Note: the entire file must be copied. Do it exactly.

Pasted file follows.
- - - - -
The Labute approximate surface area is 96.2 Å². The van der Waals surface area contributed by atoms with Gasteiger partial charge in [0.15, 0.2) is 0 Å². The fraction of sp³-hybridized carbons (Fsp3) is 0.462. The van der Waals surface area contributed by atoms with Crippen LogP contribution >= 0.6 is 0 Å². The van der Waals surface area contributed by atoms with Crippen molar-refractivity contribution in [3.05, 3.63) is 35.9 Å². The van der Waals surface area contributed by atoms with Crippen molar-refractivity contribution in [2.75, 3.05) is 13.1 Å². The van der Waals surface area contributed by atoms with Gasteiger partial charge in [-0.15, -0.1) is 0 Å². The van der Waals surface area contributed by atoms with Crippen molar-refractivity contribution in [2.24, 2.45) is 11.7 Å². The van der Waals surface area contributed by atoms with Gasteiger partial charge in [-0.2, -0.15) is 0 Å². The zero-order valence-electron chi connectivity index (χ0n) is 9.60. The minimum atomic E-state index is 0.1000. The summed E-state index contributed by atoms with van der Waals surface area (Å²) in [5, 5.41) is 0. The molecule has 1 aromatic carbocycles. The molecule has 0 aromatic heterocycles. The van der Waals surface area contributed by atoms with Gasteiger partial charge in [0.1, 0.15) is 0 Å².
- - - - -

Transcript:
The Labute approximate surface area is 96.2 Å². The van der Waals surface area contributed by atoms with Gasteiger partial charge in [0.15, 0.2) is 0 Å². The fraction of sp³-hybridized carbons (Fsp3) is 0.462. The van der Waals surface area contributed by atoms with Crippen LogP contribution >= 0.6 is 0 Å². The van der Waals surface area contributed by atoms with Crippen molar-refractivity contribution in [3.05, 3.63) is 35.9 Å². The van der Waals surface area contributed by atoms with Crippen molar-refractivity contribution in [2.75, 3.05) is 13.1 Å². The van der Waals surface area contributed by atoms with Gasteiger partial charge in [-0.15, -0.1) is 0 Å². The van der Waals surface area contributed by atoms with Crippen molar-refractivity contribution in [2.24, 2.45) is 11.7 Å². The van der Waals surface area contributed by atoms with Gasteiger partial charge in [-0.2, -0.15) is 0 Å². The zero-order valence-electron chi connectivity index (χ0n) is 9.60. The minimum atomic E-state index is 0.1000. The summed E-state index contributed by atoms with van der Waals surface area (Å²) in [5, 5.41) is 0. The molecule has 1 aromatic carbocycles. The molecule has 0 aromatic heterocycles. The van der Waals surface area contributed by atoms with Gasteiger partial charge in [0.1, 0.15) is 0 Å².